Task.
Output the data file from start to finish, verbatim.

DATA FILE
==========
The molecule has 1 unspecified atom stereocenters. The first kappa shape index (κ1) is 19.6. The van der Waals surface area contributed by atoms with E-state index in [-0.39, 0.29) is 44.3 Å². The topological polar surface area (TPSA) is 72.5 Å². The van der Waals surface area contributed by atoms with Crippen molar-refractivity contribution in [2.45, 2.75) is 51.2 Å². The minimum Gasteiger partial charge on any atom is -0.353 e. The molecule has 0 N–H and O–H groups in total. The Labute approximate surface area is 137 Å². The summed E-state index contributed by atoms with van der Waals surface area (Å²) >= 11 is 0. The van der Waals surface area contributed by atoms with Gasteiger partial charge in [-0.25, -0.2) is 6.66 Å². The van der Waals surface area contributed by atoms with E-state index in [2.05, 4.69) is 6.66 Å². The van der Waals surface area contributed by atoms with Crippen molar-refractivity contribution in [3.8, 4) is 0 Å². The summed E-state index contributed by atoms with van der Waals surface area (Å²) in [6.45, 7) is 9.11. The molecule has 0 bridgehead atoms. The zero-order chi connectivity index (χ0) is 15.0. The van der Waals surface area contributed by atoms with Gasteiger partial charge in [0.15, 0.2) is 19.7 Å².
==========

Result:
The molecule has 1 unspecified atom stereocenters. The first kappa shape index (κ1) is 19.6. The van der Waals surface area contributed by atoms with E-state index in [-0.39, 0.29) is 44.3 Å². The topological polar surface area (TPSA) is 72.5 Å². The van der Waals surface area contributed by atoms with Crippen molar-refractivity contribution in [2.45, 2.75) is 51.2 Å². The minimum Gasteiger partial charge on any atom is -0.353 e. The molecule has 0 N–H and O–H groups in total. The Labute approximate surface area is 137 Å². The summed E-state index contributed by atoms with van der Waals surface area (Å²) >= 11 is 0. The van der Waals surface area contributed by atoms with Gasteiger partial charge in [-0.25, -0.2) is 6.66 Å². The van der Waals surface area contributed by atoms with E-state index in [2.05, 4.69) is 6.66 Å². The van der Waals surface area contributed by atoms with Crippen molar-refractivity contribution in [3.8, 4) is 0 Å². The summed E-state index contributed by atoms with van der Waals surface area (Å²) in [6.45, 7) is 9.11. The molecule has 0 bridgehead atoms. The zero-order chi connectivity index (χ0) is 15.0. The van der Waals surface area contributed by atoms with Gasteiger partial charge in [0.15, 0.2) is 19.7 Å².